But that door hasn’t opened far enough, he maintains. “They are providing a very slim connectivity to allow you to have some functionality. You could monitor what is going on, but not make any change unless you actually booted up their software,” Heinen asserts. “You may be able to open a door, but you wouldn’t have a single unified database. You’d have their database and a separate database for our product.”

The Hi-O access control system from Assa Abloy AB, New Haven, Conn., simplifies access control connection among the keypad, door lock and request-to-exit device.

BEING TAKEN FOR A SPIN?

Security manufacturing companies may need to connect to other companies’ systems for several reasons. It may be that they cannot supply an entire complement of products themselves, or because their customers are engineering systems that include a mix of different manufacturers’ products, or simply because legacy systems may have equipment that is no longer available.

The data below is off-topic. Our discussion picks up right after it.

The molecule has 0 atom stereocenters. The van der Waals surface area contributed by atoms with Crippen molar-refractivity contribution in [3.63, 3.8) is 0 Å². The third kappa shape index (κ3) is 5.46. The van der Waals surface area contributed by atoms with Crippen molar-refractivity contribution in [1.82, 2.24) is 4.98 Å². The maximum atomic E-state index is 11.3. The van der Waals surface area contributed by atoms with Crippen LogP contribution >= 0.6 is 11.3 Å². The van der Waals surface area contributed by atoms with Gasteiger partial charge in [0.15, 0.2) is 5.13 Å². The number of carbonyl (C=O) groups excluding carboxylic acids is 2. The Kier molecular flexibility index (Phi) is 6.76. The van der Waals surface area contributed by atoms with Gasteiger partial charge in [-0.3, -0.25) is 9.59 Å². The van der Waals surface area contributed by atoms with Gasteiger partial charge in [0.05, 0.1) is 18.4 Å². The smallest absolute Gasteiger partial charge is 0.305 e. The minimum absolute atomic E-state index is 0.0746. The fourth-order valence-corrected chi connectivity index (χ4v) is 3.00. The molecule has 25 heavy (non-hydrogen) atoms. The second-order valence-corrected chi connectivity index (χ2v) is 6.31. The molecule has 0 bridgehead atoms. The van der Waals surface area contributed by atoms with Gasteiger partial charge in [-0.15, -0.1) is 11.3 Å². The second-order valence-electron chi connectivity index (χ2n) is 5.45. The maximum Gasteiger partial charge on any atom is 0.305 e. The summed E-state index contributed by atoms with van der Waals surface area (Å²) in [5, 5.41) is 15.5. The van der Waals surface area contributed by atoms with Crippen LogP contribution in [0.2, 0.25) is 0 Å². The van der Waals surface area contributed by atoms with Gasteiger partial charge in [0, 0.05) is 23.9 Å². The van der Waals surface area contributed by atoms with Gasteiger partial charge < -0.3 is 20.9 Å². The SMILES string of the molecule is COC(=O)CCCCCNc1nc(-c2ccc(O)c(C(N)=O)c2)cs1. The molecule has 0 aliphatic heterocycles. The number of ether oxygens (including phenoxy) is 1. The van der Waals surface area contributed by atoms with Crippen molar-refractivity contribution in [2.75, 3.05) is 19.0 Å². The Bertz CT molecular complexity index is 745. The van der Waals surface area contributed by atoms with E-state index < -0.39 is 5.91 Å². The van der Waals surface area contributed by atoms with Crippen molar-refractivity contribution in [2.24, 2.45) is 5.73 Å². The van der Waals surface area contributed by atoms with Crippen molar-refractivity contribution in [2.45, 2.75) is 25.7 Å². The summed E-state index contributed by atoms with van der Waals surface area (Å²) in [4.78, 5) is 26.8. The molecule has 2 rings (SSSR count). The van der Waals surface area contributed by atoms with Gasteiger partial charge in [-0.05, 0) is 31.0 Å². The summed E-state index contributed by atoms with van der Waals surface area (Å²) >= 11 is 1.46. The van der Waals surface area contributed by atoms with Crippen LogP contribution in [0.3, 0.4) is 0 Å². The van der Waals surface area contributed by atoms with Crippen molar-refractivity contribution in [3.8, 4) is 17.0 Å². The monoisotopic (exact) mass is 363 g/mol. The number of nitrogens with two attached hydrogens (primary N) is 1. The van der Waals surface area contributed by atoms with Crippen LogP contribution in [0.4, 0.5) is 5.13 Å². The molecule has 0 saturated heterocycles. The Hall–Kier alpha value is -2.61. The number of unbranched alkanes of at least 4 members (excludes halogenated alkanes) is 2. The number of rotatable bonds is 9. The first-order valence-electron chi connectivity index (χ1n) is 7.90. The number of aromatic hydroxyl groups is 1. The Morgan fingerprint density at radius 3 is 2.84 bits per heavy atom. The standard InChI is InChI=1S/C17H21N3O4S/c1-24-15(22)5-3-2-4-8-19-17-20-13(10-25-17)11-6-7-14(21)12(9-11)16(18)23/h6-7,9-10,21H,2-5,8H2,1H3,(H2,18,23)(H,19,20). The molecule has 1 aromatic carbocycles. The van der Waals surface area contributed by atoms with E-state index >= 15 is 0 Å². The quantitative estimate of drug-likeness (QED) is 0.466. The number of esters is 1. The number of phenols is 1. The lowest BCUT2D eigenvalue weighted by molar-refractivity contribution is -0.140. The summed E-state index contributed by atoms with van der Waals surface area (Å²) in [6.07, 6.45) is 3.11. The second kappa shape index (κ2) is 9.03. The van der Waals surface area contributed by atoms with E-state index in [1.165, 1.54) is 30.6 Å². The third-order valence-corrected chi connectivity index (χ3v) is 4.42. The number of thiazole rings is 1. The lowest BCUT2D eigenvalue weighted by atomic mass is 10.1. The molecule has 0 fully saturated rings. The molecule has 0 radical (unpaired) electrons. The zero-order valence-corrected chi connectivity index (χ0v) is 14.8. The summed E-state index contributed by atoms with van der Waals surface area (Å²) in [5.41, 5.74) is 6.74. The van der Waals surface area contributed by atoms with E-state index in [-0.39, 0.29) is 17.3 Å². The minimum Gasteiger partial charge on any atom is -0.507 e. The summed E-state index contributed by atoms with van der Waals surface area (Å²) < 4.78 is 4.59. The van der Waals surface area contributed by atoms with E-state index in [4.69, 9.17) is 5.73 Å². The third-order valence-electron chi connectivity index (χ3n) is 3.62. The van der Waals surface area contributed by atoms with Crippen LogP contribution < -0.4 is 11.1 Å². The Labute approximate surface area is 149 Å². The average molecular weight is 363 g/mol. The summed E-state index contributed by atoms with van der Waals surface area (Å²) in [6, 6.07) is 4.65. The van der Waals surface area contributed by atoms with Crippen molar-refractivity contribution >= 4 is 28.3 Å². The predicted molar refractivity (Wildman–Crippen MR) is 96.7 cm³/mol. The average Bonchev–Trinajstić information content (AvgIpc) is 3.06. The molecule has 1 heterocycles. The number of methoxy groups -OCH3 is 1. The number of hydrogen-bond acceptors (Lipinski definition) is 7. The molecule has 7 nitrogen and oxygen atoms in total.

“We’d love to connect to our competitors, and sometimes we’d like them to connect to us, but when we have a project being sold, we’d like as much of the project to have our equipment in it as possible,” Heinen admits. “Most companies, regardless of how they want to present themselves as open — they are proprietary.

“If you want management from a single screen, you really have to use all our products,” he concedes. “We may be able to connect to other things, but you’re going to have a separate screen. You may be able to manage it, but you can’t control it.

“Our competitors have that very same issue,” he declares. “They can connect some way through an API or SDK, but they’re not going to have full and complete control, because each manufacturer wants to keep some cards back. We’re not to the point where the IT industry is, where they have open connectivity. We’re still a little proprietary whether we care to admit it or not.

“People say we’re ‘open standards,’ when in reality they’re open to their own products and have a small connectivity to other people’s products, but not at the level you would expect,” Heinen comments.